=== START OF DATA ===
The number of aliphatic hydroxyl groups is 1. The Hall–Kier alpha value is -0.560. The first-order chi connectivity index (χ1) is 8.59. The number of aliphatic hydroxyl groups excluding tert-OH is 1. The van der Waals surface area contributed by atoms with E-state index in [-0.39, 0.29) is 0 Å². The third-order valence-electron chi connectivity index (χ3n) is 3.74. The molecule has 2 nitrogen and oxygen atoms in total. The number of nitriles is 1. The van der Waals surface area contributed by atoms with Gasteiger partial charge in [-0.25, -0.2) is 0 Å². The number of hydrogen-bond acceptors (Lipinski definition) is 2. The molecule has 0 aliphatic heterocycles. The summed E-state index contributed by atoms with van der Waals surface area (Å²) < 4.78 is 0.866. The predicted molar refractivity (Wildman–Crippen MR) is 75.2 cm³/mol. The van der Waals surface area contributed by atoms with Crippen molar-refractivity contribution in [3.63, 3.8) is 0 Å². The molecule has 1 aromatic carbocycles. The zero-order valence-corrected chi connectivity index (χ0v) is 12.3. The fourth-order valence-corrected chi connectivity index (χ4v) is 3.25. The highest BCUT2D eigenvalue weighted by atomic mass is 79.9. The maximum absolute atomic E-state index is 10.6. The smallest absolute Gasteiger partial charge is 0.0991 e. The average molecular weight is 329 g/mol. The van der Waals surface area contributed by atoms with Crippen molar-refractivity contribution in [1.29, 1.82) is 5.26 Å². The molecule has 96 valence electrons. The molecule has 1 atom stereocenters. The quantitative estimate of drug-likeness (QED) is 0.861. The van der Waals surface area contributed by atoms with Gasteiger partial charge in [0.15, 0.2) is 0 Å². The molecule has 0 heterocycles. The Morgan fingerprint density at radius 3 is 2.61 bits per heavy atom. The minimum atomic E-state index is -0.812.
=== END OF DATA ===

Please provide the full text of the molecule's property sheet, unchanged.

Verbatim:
The number of aliphatic hydroxyl groups is 1. The Hall–Kier alpha value is -0.560. The first-order chi connectivity index (χ1) is 8.59. The number of aliphatic hydroxyl groups excluding tert-OH is 1. The van der Waals surface area contributed by atoms with E-state index in [-0.39, 0.29) is 0 Å². The third-order valence-electron chi connectivity index (χ3n) is 3.74. The molecule has 2 nitrogen and oxygen atoms in total. The number of nitriles is 1. The van der Waals surface area contributed by atoms with Gasteiger partial charge in [-0.25, -0.2) is 0 Å². The number of hydrogen-bond acceptors (Lipinski definition) is 2. The molecule has 0 aliphatic heterocycles. The summed E-state index contributed by atoms with van der Waals surface area (Å²) < 4.78 is 0.866. The predicted molar refractivity (Wildman–Crippen MR) is 75.2 cm³/mol. The van der Waals surface area contributed by atoms with Crippen molar-refractivity contribution in [3.63, 3.8) is 0 Å². The molecule has 1 aromatic carbocycles. The zero-order valence-corrected chi connectivity index (χ0v) is 12.3. The fourth-order valence-corrected chi connectivity index (χ4v) is 3.25. The highest BCUT2D eigenvalue weighted by atomic mass is 79.9. The maximum absolute atomic E-state index is 10.6. The smallest absolute Gasteiger partial charge is 0.0991 e. The average molecular weight is 329 g/mol. The van der Waals surface area contributed by atoms with Crippen molar-refractivity contribution in [1.29, 1.82) is 5.26 Å². The molecule has 96 valence electrons. The molecule has 1 atom stereocenters. The quantitative estimate of drug-likeness (QED) is 0.861. The van der Waals surface area contributed by atoms with Gasteiger partial charge in [0.15, 0.2) is 0 Å². The molecule has 0 heterocycles. The Morgan fingerprint density at radius 3 is 2.61 bits per heavy atom. The minimum atomic E-state index is -0.812.